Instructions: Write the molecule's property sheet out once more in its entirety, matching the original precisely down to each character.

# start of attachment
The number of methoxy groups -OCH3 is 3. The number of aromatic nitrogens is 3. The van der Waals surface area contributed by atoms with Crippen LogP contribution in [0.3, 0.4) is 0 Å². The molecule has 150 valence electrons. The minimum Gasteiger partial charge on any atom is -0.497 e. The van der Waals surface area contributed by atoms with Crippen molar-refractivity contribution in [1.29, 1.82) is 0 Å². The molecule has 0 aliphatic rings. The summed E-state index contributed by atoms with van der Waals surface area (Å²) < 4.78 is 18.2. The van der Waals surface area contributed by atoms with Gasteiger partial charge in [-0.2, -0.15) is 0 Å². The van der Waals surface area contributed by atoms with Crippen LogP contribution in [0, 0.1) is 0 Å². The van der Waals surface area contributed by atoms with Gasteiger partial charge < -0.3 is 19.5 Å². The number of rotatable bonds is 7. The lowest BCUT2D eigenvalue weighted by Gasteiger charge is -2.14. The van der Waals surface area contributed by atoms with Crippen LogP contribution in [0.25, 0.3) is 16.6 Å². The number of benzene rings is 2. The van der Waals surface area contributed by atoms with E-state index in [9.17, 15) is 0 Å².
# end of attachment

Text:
The number of methoxy groups -OCH3 is 3. The number of aromatic nitrogens is 3. The van der Waals surface area contributed by atoms with Crippen LogP contribution in [0.3, 0.4) is 0 Å². The molecule has 150 valence electrons. The minimum Gasteiger partial charge on any atom is -0.497 e. The van der Waals surface area contributed by atoms with Crippen molar-refractivity contribution in [1.29, 1.82) is 0 Å². The molecule has 0 aliphatic rings. The summed E-state index contributed by atoms with van der Waals surface area (Å²) < 4.78 is 18.2. The van der Waals surface area contributed by atoms with Gasteiger partial charge in [-0.2, -0.15) is 0 Å². The van der Waals surface area contributed by atoms with Crippen LogP contribution in [0, 0.1) is 0 Å². The van der Waals surface area contributed by atoms with Gasteiger partial charge < -0.3 is 19.5 Å². The number of rotatable bonds is 7. The lowest BCUT2D eigenvalue weighted by Gasteiger charge is -2.14. The van der Waals surface area contributed by atoms with Crippen LogP contribution in [0.25, 0.3) is 16.6 Å². The number of benzene rings is 2. The van der Waals surface area contributed by atoms with E-state index in [9.17, 15) is 0 Å².